The objective of this study is to characterize the mechanism of drag reduction by comparing the dynamical eigenfunctions of a turbulent pipe flow against those of two known cases of drag reduced flows. The first is forced drag reduction by spanwise wall oscillation, and the second is natural drag reduction found in relaminarizing flow. The dynamics are examined through a Karhunen-Lo`eve (KL) expansion of the direct numerical simulation flow field results. The direct numerical simulation (DNS) is performed using NEK5000, a spectral element Navier-Stokes solver, the first exponentially convergent investigation of DNS of turbulence in a pipe. The base flow is performed at a Reynolds number of Re = 150, resulting in a KL dimension of D_KL = 2130. As in turbulent channel flow, propagating modes are found, characterized with constant phase speed, and contribute of 80.58% of the total fluctuating energy. Based upon wavenumber characteristics and coherent vorticity visualization, four subclasses of propagating modes and two subclasses of non-propagating modes are discovered, qualitatively similar to the horseshoe (hairpin) vortex structure reported in literature. The drag reduced case is performed at the same Reynolds number with a spanwise velocity A+ = 20, a period of T+ = 50, and is driven by a constant pressure gradient. This results in a increase of flow rate by 27 %, and the KL dimension is reduced to D_KL = 102, a 96% reduction. The propagating modes, in particular the wall modes, are pushed away from the wall, resulting in a 34% increase in their advection speed, and a shift away from the wall of the root-mean-square and Reynolds stress peaks. The relaminarizing case observes the chugging motion of the mean flow rate when the Reynolds number is barely turbulent, at Re = 95. This chugging motion is the relaminarization of the flow, resulting in an increased flow rate, and then before complete relaminarization, the flow regains its turbulent state. This occurs because the lift modes, which are responsible for the majority of the energy in the inertial range of the energy spectra, decrease by two or three orders of magnitude. The chugging ends when the wall modes restart the turbulent cascade, and the lift modes are repopulated with energy. A model for the energy path is developed, with energy going from the pressure gradient to the shear modes, then to the roll modes, then to the wall modes, and then finally to the lift modes. It is concluded that drag reduction in a flow can be achieved by disrupting any leg of this model, thus disrupting the self-sustaining mechanism of turbulence. The spanwise wall oscillation shortened the life span of the wall modes, thus limiting their ability to pass energy to the lift modes. Likewise, the low Reynolds number did not provide enough energy to sustain the lift modes, and so relaminarization began.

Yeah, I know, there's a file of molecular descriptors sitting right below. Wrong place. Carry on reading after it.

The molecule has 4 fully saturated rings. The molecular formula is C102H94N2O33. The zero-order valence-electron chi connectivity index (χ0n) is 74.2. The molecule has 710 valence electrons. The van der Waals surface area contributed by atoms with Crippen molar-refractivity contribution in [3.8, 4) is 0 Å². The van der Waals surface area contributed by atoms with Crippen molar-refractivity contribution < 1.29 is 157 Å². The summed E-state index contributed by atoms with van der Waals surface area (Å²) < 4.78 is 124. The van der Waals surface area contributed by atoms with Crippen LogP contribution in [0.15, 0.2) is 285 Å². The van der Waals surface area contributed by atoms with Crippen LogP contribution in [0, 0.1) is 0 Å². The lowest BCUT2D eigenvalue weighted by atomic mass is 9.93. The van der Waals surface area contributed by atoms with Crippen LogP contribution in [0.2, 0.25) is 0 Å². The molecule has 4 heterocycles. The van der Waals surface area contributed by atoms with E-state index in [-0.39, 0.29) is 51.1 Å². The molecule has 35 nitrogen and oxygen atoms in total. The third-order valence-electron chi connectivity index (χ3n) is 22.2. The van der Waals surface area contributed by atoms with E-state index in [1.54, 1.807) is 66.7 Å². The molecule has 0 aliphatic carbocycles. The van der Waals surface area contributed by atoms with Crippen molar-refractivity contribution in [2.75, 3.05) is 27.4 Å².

The contribution of this work is twofold. Firstly, the structure of turbulent pipe flow is examined and visualized for the first time using the Karhunen-Lo`eve method. The second, and perhaps greatest contribution of this work, is that the mechanism of drag reduction has been characterized as the link between the wall modes and the lift modes. This will allow future work on developing real methods of drag reduction, and eventually porting it to high Reynolds number flows, like that of an oil pipeline at Re= 40, 000. To achieve this, certain questions remain to be answered, such as what is the most efficient method of disrupting the wall-lift mechanism? Is there a single structure that can be identified and manipulated that gives a similar eect? Once answered, this will allow for a new generation of pipelines to be developed, and considering the implications in petroleum industry alone, will result in a significant contribution to the economy of the world.